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From the Heart: Helping Others Have Three Meals a Day
Martin Luther King, Jr. Day of Service

By Linda Slupsky
The Epoch Times
Jan 23, 2005

*DAY OFF FROM WORK:* Els Johnson, 37, and daughter Skye, 6, help glean broccoli at Irvine’s Incredible Edible Park. (Linda Slupsky/Epoch Times)
IRVINE, Calif. ─ For the seventh consecutive year, in honor of Martin Luther King’s birthday, people from various walks of life, ages, and ethnicities joined together in Irvine to harvest vegetables. Through this activity, they help feed some of the 400,000 people that are at risk of going hungry each month in Orange County.

In his 1964 Nobel Prize acceptance speech, Martin Luther King said: “I have the audacity to believe that peoples everywhere can have three meals a day for their bodies, education and culture for their minds, and dignity, equality and freedom for their spirits.”

Mae Ussery, an Irvine resident who teaches social sciences at Santa Ana Valley High School, delivered the opening speech to the gathered volunteers Monday. Before getting to the work of gathering vegetables, participants introduced themselves and discussed what was most meaningful to them about Martin Luther King Day.

Lilian Ramirez and Laura Chanan from the Volunteer Center Orange County, and Darcy Fehringer from the Anti-Defamation League of Orange County/Long Beach worked together to organize the volunteer event.

The work of some 160 volunteers at Irvine’s little known Incredible Edible Park will provide enough food for nearly 16,000 people.

In the morning session, 90 volunteers, mostly from Santa Ana Valley High School, harvested 2,000 pounds of cabbage and broccoli. In the afternoon, about 70 volunteers including cub scouts, students from Cal State Fullerton’s Volunteer Service Center, University of California Irvine students, and families added nearly another 2,000 pounds of vegetables.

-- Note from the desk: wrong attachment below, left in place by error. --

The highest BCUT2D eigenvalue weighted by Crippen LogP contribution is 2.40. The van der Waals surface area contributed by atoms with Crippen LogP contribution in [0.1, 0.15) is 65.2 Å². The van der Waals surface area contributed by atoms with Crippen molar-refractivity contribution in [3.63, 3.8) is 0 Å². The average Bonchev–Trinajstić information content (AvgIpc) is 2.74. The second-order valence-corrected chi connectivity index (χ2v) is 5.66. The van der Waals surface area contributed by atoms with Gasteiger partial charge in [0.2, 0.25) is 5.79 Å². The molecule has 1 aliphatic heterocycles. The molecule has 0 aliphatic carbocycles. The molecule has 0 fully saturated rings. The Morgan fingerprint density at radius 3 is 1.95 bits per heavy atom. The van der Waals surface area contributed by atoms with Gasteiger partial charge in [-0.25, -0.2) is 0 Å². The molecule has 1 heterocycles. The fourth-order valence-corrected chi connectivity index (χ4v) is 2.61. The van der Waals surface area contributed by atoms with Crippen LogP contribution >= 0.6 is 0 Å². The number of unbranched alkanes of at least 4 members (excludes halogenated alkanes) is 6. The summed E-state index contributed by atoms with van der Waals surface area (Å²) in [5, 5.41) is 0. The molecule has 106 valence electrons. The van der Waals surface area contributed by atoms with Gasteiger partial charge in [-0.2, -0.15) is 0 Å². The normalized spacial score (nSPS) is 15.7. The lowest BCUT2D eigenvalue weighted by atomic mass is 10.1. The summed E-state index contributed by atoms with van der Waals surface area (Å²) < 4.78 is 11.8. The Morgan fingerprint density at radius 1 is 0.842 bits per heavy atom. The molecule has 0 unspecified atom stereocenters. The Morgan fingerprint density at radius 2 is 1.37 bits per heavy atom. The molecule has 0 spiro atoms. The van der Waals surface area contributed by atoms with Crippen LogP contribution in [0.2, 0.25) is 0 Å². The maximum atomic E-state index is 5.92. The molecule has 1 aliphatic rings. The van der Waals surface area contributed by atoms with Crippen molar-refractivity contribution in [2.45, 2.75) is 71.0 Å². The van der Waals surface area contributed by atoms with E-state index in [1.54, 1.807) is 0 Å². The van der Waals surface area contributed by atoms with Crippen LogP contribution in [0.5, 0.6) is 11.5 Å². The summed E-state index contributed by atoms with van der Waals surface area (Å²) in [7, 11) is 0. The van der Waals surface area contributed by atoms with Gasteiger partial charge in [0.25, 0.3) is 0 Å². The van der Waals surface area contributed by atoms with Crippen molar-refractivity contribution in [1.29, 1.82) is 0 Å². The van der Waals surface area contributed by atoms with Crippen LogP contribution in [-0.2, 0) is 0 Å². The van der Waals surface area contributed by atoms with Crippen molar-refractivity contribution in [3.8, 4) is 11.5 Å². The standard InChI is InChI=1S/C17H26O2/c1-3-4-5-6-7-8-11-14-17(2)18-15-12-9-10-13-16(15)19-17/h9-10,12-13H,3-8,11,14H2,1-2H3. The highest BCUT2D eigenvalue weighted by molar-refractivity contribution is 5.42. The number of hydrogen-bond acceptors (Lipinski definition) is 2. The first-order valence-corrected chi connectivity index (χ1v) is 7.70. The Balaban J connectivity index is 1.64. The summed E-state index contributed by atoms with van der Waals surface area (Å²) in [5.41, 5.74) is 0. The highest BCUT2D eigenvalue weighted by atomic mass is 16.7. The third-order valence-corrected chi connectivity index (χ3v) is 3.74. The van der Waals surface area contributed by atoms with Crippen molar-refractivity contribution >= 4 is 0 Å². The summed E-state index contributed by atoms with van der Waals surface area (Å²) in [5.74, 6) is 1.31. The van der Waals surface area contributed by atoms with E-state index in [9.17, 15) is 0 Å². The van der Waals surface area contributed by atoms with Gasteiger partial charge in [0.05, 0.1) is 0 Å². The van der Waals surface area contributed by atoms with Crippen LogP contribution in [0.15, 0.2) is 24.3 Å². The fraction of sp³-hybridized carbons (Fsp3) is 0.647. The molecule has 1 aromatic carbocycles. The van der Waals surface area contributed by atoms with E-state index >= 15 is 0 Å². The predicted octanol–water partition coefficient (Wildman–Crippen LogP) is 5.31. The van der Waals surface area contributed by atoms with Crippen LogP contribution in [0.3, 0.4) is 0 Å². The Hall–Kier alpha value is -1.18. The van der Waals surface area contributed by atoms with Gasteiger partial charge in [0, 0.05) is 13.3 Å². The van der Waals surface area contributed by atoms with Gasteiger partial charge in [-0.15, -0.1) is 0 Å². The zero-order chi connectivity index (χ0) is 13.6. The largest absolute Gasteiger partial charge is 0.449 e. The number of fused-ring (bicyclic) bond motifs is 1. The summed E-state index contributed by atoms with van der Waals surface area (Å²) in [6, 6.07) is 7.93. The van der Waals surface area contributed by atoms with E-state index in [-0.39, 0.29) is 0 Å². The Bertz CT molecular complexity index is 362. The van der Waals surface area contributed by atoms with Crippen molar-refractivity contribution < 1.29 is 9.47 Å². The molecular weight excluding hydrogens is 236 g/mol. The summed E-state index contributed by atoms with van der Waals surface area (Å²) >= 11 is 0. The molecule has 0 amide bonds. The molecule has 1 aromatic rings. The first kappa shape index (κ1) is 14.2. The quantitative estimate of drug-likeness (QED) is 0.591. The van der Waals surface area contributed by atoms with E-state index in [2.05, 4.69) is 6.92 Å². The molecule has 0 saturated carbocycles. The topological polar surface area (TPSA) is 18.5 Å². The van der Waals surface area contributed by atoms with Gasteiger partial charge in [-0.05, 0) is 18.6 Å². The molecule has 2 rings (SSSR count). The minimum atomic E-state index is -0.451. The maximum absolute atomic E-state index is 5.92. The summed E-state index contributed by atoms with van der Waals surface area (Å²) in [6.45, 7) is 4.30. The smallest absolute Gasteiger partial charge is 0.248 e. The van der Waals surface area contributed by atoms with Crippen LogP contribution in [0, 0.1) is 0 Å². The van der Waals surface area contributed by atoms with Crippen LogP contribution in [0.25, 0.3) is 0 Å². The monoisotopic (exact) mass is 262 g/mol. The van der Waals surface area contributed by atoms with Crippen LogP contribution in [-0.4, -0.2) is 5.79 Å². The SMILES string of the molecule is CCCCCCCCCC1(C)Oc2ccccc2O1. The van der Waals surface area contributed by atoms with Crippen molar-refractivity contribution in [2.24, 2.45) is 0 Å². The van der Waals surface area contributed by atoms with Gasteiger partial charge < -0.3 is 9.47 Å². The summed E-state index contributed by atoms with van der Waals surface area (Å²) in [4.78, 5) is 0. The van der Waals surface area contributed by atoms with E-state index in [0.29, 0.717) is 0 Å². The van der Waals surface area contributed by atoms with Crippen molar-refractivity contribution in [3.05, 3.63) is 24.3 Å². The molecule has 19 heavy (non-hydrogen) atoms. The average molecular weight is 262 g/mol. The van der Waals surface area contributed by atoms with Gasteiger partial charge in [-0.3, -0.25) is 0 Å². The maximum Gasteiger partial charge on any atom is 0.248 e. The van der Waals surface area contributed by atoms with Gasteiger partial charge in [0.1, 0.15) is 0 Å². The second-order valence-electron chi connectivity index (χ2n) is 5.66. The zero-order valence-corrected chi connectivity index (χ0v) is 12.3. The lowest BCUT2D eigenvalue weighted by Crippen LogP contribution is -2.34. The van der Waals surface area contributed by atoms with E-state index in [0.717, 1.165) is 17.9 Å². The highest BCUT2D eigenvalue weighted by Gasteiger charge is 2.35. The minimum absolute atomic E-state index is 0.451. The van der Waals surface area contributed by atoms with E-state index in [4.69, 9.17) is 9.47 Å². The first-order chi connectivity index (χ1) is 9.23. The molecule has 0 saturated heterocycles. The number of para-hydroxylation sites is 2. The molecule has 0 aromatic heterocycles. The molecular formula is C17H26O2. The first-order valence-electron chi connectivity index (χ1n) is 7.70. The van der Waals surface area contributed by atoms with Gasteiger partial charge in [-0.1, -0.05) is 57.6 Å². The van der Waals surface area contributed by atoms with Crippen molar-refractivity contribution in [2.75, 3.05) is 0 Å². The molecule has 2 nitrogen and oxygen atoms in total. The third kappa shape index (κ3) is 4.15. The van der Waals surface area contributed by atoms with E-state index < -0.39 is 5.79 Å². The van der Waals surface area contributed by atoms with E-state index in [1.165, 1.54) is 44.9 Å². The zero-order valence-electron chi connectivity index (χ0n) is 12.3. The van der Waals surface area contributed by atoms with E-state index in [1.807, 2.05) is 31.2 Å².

Bruce and Els Johnson from Buena Park brought their three daughters to the event. “This is a day for all ages to help our community. We are here to create a tradition for our family,” said Bruce, 44, a Cal State Fullerton Alumni. “We hope that the kids will like it enough that they will come back.”

Els added that she wished to teach her daughters a real-life version of “The Little Red Hen.”

In the children’s story, the Little Red Hen asks others to help her at each step in the process of baking bread. All the other characters refuse to help until it’s finally time to eat the bread. Els wants to teach her daughters that food doesn’t come from the supermarket and money doesn’t come from the bank. She wants them to learn the entire process.

“People struggle to get this food to us,” her husband said.

A native of Belgium, Els, 37, said her family had picked strawberries while living in England. “But, this time is different,” she says, as daughters Kenya, 8, Skye, 6, and Savannah, 3 months old, would not be able to eat their pickings.

As the Johnson family was busy harvesting, the boxes, filled to the brim with 40-50 pounds of vegetables, were quickly running out.

Sam Caruthers, Orange County Harvest Coordinator from the Second Harvest Food Bank in Orange County, couldn’t let the young volunteers’ enthusiasm go unanswered. He resourcefully put together damaged box parts so that they could continue gleaning.

Thanks to Caruthers’ efforts to stretch the boxes, more of his neighbors now have something to eat. The food collected will be accessible to more than 390 non-profit agencies including soup kitchens in Orange County.

The Incredible Edible Park, at 15058 Harvard Ave. Irvine, operates year round, 6 days a week. As many as 1,200 volunteers work at a time. If you wish to help feed the hungry in Orange County, contact Sharon, with Second Harvest Food Bank Orange County, at (714) 771-1343. More information is also available at www.FeedOC.org. For information about other opportunities to volunteer in Orange County, contact the Volunteer Center Orange County at (714) 953-5757 or visit www.VolunteerCenter.org.

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